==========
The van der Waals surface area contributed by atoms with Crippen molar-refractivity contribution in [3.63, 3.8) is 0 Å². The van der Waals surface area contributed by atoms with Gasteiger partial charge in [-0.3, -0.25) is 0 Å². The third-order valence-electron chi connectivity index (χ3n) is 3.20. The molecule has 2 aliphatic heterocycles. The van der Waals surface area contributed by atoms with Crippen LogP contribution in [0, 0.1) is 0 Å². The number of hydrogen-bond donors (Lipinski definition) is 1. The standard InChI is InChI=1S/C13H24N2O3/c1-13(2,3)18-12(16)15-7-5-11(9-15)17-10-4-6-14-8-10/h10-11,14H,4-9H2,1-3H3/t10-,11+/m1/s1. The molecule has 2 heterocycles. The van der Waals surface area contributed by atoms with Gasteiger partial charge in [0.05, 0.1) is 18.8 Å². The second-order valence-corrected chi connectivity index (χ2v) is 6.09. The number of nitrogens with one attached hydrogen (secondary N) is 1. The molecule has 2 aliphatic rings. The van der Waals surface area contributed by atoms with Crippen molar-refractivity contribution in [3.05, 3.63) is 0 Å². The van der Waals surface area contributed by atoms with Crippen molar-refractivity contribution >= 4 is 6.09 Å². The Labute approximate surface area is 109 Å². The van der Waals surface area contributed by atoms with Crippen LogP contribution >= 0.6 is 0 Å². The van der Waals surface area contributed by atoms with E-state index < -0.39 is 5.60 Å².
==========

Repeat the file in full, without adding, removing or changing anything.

The van der Waals surface area contributed by atoms with Crippen molar-refractivity contribution in [3.63, 3.8) is 0 Å². The van der Waals surface area contributed by atoms with Gasteiger partial charge in [-0.3, -0.25) is 0 Å². The third-order valence-electron chi connectivity index (χ3n) is 3.20. The molecule has 2 aliphatic heterocycles. The van der Waals surface area contributed by atoms with Crippen LogP contribution in [0, 0.1) is 0 Å². The number of hydrogen-bond donors (Lipinski definition) is 1. The standard InChI is InChI=1S/C13H24N2O3/c1-13(2,3)18-12(16)15-7-5-11(9-15)17-10-4-6-14-8-10/h10-11,14H,4-9H2,1-3H3/t10-,11+/m1/s1. The molecule has 2 heterocycles. The van der Waals surface area contributed by atoms with Gasteiger partial charge in [0.05, 0.1) is 18.8 Å². The second-order valence-corrected chi connectivity index (χ2v) is 6.09. The number of nitrogens with one attached hydrogen (secondary N) is 1. The molecule has 2 aliphatic rings. The van der Waals surface area contributed by atoms with Crippen molar-refractivity contribution in [3.05, 3.63) is 0 Å². The van der Waals surface area contributed by atoms with Crippen molar-refractivity contribution >= 4 is 6.09 Å². The Labute approximate surface area is 109 Å². The van der Waals surface area contributed by atoms with Crippen LogP contribution >= 0.6 is 0 Å². The van der Waals surface area contributed by atoms with E-state index < -0.39 is 5.60 Å².